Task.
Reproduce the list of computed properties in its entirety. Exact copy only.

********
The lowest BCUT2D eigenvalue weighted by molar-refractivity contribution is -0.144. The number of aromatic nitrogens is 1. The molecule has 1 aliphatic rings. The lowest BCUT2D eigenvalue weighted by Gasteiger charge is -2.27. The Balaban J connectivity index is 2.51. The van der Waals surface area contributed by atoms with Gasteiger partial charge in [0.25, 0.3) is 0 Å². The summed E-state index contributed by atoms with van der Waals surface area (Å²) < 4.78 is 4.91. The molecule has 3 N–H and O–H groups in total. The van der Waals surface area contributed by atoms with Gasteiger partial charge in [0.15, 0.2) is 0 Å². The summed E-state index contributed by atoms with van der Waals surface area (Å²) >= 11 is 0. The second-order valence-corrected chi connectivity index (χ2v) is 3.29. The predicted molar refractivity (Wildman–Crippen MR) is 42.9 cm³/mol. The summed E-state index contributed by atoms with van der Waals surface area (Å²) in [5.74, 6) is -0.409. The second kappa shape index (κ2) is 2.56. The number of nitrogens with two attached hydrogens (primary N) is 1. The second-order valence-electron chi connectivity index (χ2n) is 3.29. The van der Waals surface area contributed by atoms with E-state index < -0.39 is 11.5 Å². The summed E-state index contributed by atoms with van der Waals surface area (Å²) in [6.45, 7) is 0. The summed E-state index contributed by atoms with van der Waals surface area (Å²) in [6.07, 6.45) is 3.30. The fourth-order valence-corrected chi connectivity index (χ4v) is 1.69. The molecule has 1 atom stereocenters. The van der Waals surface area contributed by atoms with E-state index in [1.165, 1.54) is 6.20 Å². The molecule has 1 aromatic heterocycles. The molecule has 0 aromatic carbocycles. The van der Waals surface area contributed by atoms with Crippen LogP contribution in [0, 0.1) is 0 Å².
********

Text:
The lowest BCUT2D eigenvalue weighted by molar-refractivity contribution is -0.144. The number of aromatic nitrogens is 1. The molecule has 1 aliphatic rings. The lowest BCUT2D eigenvalue weighted by Gasteiger charge is -2.27. The Balaban J connectivity index is 2.51. The van der Waals surface area contributed by atoms with Gasteiger partial charge in [0.25, 0.3) is 0 Å². The summed E-state index contributed by atoms with van der Waals surface area (Å²) < 4.78 is 4.91. The molecule has 3 N–H and O–H groups in total. The van der Waals surface area contributed by atoms with Gasteiger partial charge in [0.15, 0.2) is 0 Å². The summed E-state index contributed by atoms with van der Waals surface area (Å²) >= 11 is 0. The second-order valence-corrected chi connectivity index (χ2v) is 3.29. The predicted molar refractivity (Wildman–Crippen MR) is 42.9 cm³/mol. The summed E-state index contributed by atoms with van der Waals surface area (Å²) in [5.74, 6) is -0.409. The second kappa shape index (κ2) is 2.56. The number of nitrogens with two attached hydrogens (primary N) is 1. The second-order valence-electron chi connectivity index (χ2n) is 3.29. The van der Waals surface area contributed by atoms with E-state index < -0.39 is 11.5 Å². The summed E-state index contributed by atoms with van der Waals surface area (Å²) in [6.45, 7) is 0. The summed E-state index contributed by atoms with van der Waals surface area (Å²) in [6.07, 6.45) is 3.30. The fourth-order valence-corrected chi connectivity index (χ4v) is 1.69. The molecule has 1 atom stereocenters. The van der Waals surface area contributed by atoms with E-state index in [1.165, 1.54) is 6.20 Å². The molecule has 1 aromatic heterocycles. The molecule has 0 aromatic carbocycles. The van der Waals surface area contributed by atoms with Crippen LogP contribution in [0, 0.1) is 0 Å².